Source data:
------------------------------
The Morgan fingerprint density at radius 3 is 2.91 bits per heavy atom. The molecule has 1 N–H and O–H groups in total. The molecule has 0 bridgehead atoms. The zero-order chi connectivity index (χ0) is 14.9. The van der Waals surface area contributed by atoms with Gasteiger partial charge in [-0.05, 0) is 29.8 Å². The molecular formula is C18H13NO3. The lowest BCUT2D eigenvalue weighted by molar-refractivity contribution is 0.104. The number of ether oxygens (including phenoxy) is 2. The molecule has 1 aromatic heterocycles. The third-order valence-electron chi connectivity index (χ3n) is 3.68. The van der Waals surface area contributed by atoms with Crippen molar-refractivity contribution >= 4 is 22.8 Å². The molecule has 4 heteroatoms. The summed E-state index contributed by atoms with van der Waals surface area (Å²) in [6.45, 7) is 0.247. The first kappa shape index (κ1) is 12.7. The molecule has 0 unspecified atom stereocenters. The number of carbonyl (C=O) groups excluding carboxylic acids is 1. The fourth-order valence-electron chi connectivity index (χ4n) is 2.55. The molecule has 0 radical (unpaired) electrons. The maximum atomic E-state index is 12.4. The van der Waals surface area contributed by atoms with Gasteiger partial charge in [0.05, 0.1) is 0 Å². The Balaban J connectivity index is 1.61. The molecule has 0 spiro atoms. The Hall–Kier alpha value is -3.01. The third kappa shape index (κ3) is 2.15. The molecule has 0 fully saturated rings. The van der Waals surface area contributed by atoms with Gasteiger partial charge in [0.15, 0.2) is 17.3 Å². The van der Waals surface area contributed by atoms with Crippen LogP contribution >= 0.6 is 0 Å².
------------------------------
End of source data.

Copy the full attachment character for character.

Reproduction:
The Morgan fingerprint density at radius 3 is 2.91 bits per heavy atom. The molecule has 1 N–H and O–H groups in total. The molecule has 0 bridgehead atoms. The zero-order chi connectivity index (χ0) is 14.9. The van der Waals surface area contributed by atoms with Gasteiger partial charge in [-0.05, 0) is 29.8 Å². The molecular formula is C18H13NO3. The lowest BCUT2D eigenvalue weighted by molar-refractivity contribution is 0.104. The number of ether oxygens (including phenoxy) is 2. The molecule has 1 aromatic heterocycles. The third-order valence-electron chi connectivity index (χ3n) is 3.68. The van der Waals surface area contributed by atoms with Crippen molar-refractivity contribution >= 4 is 22.8 Å². The molecule has 4 heteroatoms. The summed E-state index contributed by atoms with van der Waals surface area (Å²) in [6.45, 7) is 0.247. The first kappa shape index (κ1) is 12.7. The molecule has 0 unspecified atom stereocenters. The number of carbonyl (C=O) groups excluding carboxylic acids is 1. The fourth-order valence-electron chi connectivity index (χ4n) is 2.55. The molecule has 0 radical (unpaired) electrons. The maximum atomic E-state index is 12.4. The van der Waals surface area contributed by atoms with Gasteiger partial charge in [0.05, 0.1) is 0 Å². The Balaban J connectivity index is 1.61. The molecule has 0 spiro atoms. The Hall–Kier alpha value is -3.01. The third kappa shape index (κ3) is 2.15. The molecule has 0 fully saturated rings. The van der Waals surface area contributed by atoms with Gasteiger partial charge in [0.15, 0.2) is 17.3 Å². The van der Waals surface area contributed by atoms with Crippen LogP contribution >= 0.6 is 0 Å².